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Discussion Starter #1
Yes or No?<br>
Should I buy a copy to have, hold, love, and lend? Or wait a few months for the inter-library loan system to find one for me?<br><br>
FYI: Our daughter, recently turned two, has had not a single vaccine and our only conversation with our family doc about the subject sounded like Us: "We're not comfortable with vaccinating our infant. We need to do more reading. What do you suggest?" Her: "We recommend children should be fully vaccinated. There are risks to vaccinating and to not vaccinating. Let me know if I can help you find information. I trust your decisions are the right ones for your child." And it hasn't come up again in more than 18 months. I've skimmed through the discussions here, and the articles in mothering magazine, applauded when my province stopped offering Hg vaccines, applied my biology degree to understanding what little I knew about the issue, and spoken with a few friends whose work it is to study viruses. I dont feel informed. It's a complicated and scary topic. We've chosen not to vaccinate our daughter until we have a grasp on the risks. It seems like noone really understands what they are. Is the Sears book worth reading?? Is it a good next step? I've heard there are holes in some of the research.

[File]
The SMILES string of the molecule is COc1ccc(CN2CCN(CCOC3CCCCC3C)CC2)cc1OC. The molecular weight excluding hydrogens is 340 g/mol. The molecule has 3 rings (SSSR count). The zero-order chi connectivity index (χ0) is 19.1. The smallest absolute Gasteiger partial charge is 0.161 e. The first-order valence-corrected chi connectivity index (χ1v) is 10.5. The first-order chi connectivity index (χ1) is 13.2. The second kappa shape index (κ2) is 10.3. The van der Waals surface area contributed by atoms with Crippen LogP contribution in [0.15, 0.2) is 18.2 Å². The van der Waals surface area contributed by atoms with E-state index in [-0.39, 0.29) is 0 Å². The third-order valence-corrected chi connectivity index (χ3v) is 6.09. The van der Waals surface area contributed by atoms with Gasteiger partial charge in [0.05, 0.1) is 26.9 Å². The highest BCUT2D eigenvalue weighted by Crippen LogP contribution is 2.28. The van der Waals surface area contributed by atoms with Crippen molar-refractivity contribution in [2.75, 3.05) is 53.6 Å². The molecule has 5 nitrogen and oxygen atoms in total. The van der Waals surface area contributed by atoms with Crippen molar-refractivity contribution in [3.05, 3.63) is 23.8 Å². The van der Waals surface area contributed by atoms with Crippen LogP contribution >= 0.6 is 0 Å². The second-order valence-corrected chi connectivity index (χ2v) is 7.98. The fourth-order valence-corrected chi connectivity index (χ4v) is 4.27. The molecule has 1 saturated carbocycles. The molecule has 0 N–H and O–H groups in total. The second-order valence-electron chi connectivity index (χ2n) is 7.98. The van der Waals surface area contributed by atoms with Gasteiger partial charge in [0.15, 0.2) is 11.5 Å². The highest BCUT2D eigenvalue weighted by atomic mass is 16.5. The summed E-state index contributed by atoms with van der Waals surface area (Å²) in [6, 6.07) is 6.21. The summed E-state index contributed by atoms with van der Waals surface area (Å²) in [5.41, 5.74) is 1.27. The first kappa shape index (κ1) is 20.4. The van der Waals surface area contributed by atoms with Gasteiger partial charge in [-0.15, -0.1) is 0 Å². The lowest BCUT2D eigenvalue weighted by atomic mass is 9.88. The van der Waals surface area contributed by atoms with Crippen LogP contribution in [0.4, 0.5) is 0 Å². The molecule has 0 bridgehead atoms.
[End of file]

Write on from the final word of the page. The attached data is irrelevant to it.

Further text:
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The Sears book doesn't go too deeply into the risks involved with each vaccine. He mostly lists what they are and (what he thinks is) the likelihood of getting them. He says many times that there hasn't been enough research done to know for sure.<br><br>
He does spend a lot of time talking about the risks of the diseases, since there's a lot more research on that. He comes off as pro-selective vax, but the vaccines he seems to advocate most strongly for (HiB and Pc, I think, though don't quote me) he also says that if your child hasn't had them by the age of 2, she no longer needs them.<br><br>
I think the book's a good starting point for vax research, and I did enjoy it. It had a lot of info: vaccine manufacturing processes and ingredients, concerns like animal tissue and formaldehyde (as a total beginner, I didn't know about these issues), etc.-- a good starting point for me.<br><br>
In your case, I don't know if the book would be as helpful. You're probably better off searching this board for links to journal articles about the risks of certain vaccines and going from there.<br><br>
ETA: the book is definitely written for a US audience, so that's also something to consider. Not sure how much the vaccines/schedules differ between countries.
 

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From everything I've read about it (there have been several threads) he basically suggests all vaccines except maybe 2.<br><br>
Also his book contains several flaws and little to no research.<br><br>
The book that I would suggest is from <b>Aviva Jill Romm:</b> <b><span style="text-decoration:underline;">Vaccines: A Thoughtful Parent's Guide.</span></b><br><br>
And if you want another one, the one from pediatricians <b>Dr. Mendelsohn: <span style="text-decoration:underline;">How To Raise A Healthy Child In Spite Of Your Doctor.</span></b>